• Constant fear of experiencing panic attacks again or the consequences that result from them.
  • Changing your behavior in order to stay out of situations that you believe could lead to an attack.

Also, the attacks cannot be the result of a general medical condition or the direct effects of a substance. Likewise, no other mental health issue, such as PTSD or a phobia, can explain them better.


Panic disorder and attacks can negatively impact almost every aspect of your life if left untreated. It’s possible that your constant fear of experiencing more panic attacks is destroying the quality of your life in general.

The following complications are associated with or may result from panic attacks:
  • greater risk of suicide or having suicidal thoughts
  • anxiety, depression and other mental health disorders
  • Substance misuse
  • regular medical attention for illnesses and other medical conditions
  • development of particular phobias, like a fear of driving or going outside the house
  • financial issues
  • avoiding social interactions
  • issues at the workplace or in education

panic attacks

Treatment for Panic Attacks

Similar to other anxiety attacks, panic attacks is frequently managed with psychotherapy, medications (antidepressants or anxiety medications), or a combination of the two.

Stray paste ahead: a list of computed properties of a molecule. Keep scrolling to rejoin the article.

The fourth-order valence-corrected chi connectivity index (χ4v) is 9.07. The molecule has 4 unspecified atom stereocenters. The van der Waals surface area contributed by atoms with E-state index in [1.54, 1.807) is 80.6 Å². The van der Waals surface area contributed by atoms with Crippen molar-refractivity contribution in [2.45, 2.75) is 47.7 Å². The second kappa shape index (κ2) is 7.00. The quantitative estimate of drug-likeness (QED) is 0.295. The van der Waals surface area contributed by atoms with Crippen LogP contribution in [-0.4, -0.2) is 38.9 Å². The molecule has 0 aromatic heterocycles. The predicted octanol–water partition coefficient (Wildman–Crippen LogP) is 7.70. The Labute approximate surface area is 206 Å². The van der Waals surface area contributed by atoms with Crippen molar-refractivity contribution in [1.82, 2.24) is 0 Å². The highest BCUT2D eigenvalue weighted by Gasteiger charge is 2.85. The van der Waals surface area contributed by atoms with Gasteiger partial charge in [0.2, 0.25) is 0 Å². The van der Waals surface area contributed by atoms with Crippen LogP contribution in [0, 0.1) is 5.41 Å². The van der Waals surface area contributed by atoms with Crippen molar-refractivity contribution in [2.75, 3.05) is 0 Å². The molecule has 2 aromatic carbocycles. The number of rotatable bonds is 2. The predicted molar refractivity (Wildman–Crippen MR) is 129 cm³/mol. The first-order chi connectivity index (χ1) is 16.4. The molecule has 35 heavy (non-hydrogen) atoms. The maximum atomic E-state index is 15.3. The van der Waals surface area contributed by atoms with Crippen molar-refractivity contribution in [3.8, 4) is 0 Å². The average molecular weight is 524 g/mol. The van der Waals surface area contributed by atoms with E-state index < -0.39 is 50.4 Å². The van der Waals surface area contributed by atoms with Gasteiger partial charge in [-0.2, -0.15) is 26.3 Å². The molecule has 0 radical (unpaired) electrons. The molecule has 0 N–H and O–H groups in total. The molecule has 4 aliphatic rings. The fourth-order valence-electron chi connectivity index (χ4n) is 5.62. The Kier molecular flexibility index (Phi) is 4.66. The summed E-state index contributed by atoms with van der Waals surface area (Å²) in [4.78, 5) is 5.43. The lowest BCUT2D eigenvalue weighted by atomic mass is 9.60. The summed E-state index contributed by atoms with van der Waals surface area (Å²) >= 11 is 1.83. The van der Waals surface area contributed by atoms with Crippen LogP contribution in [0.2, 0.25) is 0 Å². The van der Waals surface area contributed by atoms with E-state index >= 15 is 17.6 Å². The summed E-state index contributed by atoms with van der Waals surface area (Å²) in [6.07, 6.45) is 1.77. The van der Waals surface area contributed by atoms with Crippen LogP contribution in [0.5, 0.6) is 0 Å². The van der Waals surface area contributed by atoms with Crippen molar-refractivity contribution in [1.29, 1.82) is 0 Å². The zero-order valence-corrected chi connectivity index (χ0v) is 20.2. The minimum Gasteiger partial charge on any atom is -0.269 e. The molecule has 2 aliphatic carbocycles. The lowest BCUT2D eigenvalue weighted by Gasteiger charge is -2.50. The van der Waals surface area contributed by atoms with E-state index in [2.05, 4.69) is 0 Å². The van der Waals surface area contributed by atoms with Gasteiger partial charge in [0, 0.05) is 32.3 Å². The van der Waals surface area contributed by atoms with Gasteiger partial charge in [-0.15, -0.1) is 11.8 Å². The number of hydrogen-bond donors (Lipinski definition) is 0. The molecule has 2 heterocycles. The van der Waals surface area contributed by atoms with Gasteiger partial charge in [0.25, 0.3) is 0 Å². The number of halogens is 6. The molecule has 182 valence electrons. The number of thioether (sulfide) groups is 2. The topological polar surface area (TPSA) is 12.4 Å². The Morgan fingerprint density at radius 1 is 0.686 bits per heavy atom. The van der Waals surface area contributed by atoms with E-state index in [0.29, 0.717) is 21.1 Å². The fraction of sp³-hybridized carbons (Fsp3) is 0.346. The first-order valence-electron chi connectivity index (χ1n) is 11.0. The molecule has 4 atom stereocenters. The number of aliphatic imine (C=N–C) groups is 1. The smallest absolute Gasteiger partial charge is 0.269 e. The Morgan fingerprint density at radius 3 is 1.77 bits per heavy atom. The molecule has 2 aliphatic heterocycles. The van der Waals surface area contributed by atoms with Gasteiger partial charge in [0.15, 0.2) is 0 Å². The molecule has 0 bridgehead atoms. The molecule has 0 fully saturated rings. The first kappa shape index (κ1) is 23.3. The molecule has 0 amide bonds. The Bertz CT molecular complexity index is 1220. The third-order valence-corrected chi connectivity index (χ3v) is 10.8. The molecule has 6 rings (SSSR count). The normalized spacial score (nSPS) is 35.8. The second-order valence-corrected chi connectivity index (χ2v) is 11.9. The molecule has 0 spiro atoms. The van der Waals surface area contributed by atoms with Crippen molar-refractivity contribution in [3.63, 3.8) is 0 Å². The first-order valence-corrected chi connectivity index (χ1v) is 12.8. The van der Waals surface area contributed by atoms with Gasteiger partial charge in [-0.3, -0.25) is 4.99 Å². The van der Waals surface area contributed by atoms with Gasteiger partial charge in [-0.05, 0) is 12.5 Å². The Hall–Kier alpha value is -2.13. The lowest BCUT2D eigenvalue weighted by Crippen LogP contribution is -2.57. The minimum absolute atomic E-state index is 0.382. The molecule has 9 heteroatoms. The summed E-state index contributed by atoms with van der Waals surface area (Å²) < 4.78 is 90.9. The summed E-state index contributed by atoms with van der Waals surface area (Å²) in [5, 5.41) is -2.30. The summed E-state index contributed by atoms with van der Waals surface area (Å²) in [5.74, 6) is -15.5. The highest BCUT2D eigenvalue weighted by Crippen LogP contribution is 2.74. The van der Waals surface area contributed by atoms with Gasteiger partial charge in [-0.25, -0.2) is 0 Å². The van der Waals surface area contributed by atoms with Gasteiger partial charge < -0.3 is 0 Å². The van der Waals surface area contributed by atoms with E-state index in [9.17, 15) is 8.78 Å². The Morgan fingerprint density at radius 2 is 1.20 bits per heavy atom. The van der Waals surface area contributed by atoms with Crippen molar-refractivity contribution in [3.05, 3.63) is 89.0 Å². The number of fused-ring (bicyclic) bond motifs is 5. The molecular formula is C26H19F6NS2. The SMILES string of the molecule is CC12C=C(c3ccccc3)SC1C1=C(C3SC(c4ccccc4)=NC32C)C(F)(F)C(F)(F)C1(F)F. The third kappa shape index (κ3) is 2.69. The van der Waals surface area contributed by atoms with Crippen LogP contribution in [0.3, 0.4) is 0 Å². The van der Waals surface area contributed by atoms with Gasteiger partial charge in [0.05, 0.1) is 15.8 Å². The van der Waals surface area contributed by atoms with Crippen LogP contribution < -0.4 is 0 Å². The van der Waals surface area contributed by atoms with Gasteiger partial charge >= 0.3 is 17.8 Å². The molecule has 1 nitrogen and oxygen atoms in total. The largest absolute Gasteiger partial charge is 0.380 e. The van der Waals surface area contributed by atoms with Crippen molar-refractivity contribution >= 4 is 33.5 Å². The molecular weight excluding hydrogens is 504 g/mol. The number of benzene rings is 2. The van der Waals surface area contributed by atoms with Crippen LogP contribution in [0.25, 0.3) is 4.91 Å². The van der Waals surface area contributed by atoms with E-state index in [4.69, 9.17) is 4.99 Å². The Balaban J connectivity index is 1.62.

panic attacks


There are various approaches that can be used in psychotherapy for panic disorder, such as:

  • Cognitive behavioral therapy (CBT) can assist those who suffer from panic disorder in learning new strategies for handling situations that cause them to feel anxious. Therapists assist clients in recognizing and challenging unfavorable or harmful thought patterns, as well as substituting more practical and constructive thought patterns, as part of the cognitive behavioral therapy (CBT) process.
  • Exposure therapy requires imparting and practicing relaxation techniques while gradually exposing individuals with panic disorder to the events or conditions that make them fearful.
  • Panic-focused psychodynamic psychotherapy attempts to identify underlying issues and experiences that might have contributed to the development of anxiety and panic in a person.
Medication for Panic Attacks

Antidepressants and anti-anxiety medications are the two types of medications used to treat panic disorder.

Selective serotonin reuptake inhibitors (SSRIs) are the most commonly prescribed class of antidepressants used for panic disorder.

How to cope with panic attacks?